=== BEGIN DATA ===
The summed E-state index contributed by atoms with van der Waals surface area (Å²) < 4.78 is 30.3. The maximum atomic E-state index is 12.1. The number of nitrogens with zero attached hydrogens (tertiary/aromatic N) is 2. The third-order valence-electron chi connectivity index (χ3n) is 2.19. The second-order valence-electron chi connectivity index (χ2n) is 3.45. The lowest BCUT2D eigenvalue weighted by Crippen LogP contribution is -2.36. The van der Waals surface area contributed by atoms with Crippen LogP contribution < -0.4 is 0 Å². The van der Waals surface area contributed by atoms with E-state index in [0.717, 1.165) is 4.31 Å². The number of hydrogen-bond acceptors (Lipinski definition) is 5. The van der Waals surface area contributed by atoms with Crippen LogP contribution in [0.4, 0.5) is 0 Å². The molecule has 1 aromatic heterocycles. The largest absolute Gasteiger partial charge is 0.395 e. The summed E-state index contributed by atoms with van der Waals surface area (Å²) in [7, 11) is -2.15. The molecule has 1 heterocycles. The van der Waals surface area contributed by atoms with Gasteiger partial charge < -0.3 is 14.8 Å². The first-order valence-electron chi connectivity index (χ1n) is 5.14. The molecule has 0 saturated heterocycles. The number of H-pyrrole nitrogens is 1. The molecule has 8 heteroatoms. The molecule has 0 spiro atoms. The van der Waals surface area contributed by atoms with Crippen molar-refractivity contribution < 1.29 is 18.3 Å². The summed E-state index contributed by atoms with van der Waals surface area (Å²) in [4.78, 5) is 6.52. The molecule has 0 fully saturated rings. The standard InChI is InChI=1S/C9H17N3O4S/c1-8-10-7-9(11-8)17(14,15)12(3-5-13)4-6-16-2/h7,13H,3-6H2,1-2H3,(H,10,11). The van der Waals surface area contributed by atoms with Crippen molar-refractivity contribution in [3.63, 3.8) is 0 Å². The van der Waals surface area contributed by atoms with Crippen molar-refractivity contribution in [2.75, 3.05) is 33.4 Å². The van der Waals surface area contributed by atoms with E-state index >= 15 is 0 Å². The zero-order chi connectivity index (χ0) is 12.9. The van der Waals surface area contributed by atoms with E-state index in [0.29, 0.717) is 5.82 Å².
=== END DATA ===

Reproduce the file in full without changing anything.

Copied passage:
The summed E-state index contributed by atoms with van der Waals surface area (Å²) < 4.78 is 30.3. The maximum atomic E-state index is 12.1. The number of nitrogens with zero attached hydrogens (tertiary/aromatic N) is 2. The third-order valence-electron chi connectivity index (χ3n) is 2.19. The second-order valence-electron chi connectivity index (χ2n) is 3.45. The lowest BCUT2D eigenvalue weighted by Crippen LogP contribution is -2.36. The van der Waals surface area contributed by atoms with Crippen LogP contribution < -0.4 is 0 Å². The van der Waals surface area contributed by atoms with E-state index in [0.717, 1.165) is 4.31 Å². The number of hydrogen-bond acceptors (Lipinski definition) is 5. The van der Waals surface area contributed by atoms with Crippen LogP contribution in [0.4, 0.5) is 0 Å². The molecule has 1 aromatic heterocycles. The largest absolute Gasteiger partial charge is 0.395 e. The summed E-state index contributed by atoms with van der Waals surface area (Å²) in [7, 11) is -2.15. The molecule has 1 heterocycles. The van der Waals surface area contributed by atoms with Gasteiger partial charge < -0.3 is 14.8 Å². The first-order valence-electron chi connectivity index (χ1n) is 5.14. The molecule has 0 saturated heterocycles. The number of H-pyrrole nitrogens is 1. The molecule has 8 heteroatoms. The molecule has 0 spiro atoms. The van der Waals surface area contributed by atoms with Crippen molar-refractivity contribution < 1.29 is 18.3 Å². The summed E-state index contributed by atoms with van der Waals surface area (Å²) in [4.78, 5) is 6.52. The molecule has 0 fully saturated rings. The standard InChI is InChI=1S/C9H17N3O4S/c1-8-10-7-9(11-8)17(14,15)12(3-5-13)4-6-16-2/h7,13H,3-6H2,1-2H3,(H,10,11). The van der Waals surface area contributed by atoms with Crippen molar-refractivity contribution in [3.63, 3.8) is 0 Å². The van der Waals surface area contributed by atoms with Crippen molar-refractivity contribution in [2.75, 3.05) is 33.4 Å². The van der Waals surface area contributed by atoms with E-state index >= 15 is 0 Å². The zero-order chi connectivity index (χ0) is 12.9. The van der Waals surface area contributed by atoms with E-state index in [0.29, 0.717) is 5.82 Å².